Roanoke County School Board chairman recovering after eight-day COVID-19 hospitalization

‘Trust me, you do not want this’

ROANOKE COUNTY, Va. – A local education leader is sharing his story after his battle with COVID-19 left him in the hospital for eight days.

Roanoke County School Board chairman Mike Wray said he contracted COVID-19 in a community setting, not at school. His eight-day hospitalization started on November 22.

Wray said at one point, his situation became serious.

“My oxygen levels dropped significantly, and the medical staff had to take action,” said Wray, in a statement released Tuesday. “While my condition never became life-threatening, I was in bad shape for a few days. I’m incredibly grateful to Dr. Price and the staff at Carilion Roanoke Memorial Hospital for their care and helping me overcome this virus.”

School board member Don Butzer shared an update with the board Tuesday based on conversations he had with Wray.

“And he actually shared with me and he broke down a little bit and got me a little emotional that he didn’t know whether he was going to live or die,” Butzer said.

Wray said his firsthand experience with COVID-19 showed him the seriousness of the disease and further highlighted the need for the community to come together to fight it.

We need to take this pandemic seriously...We all must be serious and vigilant about wearing masks, being physically distanced and washing hands. Our schools are doing a great job of this. It’s time everyone in our community does the same thing,” said Wray.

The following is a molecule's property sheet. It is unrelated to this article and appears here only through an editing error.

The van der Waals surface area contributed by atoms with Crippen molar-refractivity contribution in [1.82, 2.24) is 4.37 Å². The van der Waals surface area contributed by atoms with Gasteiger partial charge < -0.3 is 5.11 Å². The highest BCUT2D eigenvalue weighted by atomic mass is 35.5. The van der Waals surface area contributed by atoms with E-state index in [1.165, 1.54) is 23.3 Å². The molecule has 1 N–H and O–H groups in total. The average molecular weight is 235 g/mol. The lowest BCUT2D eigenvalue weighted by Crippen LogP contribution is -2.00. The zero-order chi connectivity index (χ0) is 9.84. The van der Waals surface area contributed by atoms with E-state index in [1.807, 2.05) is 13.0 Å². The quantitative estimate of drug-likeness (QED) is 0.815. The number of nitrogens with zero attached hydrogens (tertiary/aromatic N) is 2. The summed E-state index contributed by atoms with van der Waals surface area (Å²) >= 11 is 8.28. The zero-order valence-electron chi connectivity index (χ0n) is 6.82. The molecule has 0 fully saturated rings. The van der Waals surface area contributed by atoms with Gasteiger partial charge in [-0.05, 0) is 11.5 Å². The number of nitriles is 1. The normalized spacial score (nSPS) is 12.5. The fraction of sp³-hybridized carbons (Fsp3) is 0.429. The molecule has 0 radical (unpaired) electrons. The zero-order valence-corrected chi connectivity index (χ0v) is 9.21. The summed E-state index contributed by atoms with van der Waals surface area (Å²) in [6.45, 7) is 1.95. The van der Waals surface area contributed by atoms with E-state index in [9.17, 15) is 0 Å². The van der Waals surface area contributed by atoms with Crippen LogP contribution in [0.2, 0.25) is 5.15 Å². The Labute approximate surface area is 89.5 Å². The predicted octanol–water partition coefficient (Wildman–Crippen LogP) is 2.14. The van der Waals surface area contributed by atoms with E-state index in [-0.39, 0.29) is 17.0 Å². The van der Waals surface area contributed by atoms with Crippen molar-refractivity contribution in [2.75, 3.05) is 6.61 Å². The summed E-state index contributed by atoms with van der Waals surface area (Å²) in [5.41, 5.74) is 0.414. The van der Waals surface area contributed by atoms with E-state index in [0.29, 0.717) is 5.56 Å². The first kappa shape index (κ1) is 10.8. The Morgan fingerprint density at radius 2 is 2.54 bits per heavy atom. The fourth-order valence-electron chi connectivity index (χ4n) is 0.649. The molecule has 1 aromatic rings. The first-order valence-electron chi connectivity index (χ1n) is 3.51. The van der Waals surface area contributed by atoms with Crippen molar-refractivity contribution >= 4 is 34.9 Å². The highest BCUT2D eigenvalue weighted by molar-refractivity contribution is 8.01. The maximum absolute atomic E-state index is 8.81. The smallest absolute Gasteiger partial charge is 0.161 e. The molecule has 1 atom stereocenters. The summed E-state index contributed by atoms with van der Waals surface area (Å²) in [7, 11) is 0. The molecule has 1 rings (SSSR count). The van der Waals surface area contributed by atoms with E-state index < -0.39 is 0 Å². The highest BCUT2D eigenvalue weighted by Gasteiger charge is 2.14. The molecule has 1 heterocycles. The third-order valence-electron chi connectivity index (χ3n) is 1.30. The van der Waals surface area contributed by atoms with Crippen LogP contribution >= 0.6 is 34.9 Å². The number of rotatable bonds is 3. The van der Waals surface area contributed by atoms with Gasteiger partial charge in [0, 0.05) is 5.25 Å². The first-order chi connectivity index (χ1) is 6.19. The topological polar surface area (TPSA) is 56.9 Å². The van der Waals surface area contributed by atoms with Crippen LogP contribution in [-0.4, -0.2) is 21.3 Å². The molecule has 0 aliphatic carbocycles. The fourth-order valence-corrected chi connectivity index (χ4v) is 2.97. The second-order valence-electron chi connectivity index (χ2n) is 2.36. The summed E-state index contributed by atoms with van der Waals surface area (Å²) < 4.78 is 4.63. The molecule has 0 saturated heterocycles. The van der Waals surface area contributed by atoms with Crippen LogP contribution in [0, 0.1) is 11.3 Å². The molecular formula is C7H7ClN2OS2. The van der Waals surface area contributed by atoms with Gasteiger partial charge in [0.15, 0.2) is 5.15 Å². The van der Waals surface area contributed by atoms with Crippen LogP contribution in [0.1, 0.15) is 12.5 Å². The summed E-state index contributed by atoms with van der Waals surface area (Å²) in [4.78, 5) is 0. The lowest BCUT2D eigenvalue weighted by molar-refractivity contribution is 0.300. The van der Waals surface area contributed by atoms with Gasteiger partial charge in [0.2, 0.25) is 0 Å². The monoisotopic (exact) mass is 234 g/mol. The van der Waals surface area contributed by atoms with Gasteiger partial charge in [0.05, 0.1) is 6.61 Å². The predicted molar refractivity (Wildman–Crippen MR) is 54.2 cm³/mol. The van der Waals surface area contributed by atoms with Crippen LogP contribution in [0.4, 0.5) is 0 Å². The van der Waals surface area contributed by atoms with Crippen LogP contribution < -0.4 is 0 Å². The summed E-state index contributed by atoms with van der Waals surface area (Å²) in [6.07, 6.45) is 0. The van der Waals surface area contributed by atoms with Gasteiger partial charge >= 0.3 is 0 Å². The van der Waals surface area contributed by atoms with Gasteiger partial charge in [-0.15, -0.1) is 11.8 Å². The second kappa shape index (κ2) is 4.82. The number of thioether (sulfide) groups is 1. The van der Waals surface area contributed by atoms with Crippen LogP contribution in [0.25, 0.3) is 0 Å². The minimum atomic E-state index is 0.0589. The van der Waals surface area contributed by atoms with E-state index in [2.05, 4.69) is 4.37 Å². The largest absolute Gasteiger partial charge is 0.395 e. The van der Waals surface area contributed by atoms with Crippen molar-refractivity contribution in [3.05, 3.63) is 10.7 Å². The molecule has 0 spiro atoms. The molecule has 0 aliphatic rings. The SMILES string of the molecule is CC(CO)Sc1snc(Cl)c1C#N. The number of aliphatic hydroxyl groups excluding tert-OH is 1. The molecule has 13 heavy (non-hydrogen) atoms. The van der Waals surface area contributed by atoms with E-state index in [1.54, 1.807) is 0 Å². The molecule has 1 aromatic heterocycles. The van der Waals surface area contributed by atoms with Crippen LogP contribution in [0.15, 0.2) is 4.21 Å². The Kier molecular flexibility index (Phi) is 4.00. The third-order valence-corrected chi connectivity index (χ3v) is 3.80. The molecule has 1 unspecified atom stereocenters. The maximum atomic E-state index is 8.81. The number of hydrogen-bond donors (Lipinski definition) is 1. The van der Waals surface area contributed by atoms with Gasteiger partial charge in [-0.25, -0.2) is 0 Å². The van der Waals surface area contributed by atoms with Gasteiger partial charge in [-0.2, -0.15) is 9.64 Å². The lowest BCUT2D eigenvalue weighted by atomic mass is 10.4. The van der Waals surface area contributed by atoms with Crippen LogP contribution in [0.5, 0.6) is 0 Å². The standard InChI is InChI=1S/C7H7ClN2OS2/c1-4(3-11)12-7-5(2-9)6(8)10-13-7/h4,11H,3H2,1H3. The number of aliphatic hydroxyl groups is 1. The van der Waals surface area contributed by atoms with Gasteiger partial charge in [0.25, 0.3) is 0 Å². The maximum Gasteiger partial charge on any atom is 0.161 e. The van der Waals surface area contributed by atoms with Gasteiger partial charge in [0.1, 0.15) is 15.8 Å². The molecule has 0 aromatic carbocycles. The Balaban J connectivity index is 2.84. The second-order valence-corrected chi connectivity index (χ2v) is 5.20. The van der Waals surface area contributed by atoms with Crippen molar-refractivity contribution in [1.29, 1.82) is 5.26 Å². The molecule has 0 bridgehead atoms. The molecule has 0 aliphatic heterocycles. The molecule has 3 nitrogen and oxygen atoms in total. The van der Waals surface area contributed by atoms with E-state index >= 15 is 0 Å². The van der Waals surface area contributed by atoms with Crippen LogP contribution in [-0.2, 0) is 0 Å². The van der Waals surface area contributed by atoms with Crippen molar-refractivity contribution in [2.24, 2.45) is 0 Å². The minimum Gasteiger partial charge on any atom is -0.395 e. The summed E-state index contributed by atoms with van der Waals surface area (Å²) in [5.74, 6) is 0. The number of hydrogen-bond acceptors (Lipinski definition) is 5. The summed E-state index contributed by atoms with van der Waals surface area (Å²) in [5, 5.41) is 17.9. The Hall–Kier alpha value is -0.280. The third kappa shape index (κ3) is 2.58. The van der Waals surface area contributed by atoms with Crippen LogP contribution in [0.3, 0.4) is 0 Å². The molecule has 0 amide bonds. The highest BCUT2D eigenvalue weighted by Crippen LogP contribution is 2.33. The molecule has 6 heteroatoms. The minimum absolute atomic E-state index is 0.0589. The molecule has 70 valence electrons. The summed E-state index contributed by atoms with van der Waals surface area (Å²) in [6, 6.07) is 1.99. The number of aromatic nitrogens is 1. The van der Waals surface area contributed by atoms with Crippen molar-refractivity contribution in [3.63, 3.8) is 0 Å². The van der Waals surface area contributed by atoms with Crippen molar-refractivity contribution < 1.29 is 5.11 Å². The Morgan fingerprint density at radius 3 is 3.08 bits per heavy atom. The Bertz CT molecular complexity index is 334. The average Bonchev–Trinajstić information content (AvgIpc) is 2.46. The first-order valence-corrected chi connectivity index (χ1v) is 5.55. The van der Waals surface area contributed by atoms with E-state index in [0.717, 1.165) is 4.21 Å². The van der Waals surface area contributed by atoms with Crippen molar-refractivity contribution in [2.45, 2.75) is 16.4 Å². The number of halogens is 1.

“Trust me, you do not want this,” Wray added.

Leaders with Roanoke County Public Schools said they continue to encourage families to practice social distancing.

“He talked about the loneliness of being on the COVID19 ward, he talked about the isolation, no visitors, he shared with me that there were people dying on the ward and he knew that,” Butzer said.

Under the governor’s updated mask mandate, staff and students are required to wear masks at school.

The district’s cleaning and disinfecting program, according to school leaders, features “multiple levels” of cleaning with an anti-viral solution throughout the day. Schools are also deep cleaned weekly with electrostatic sprayers.

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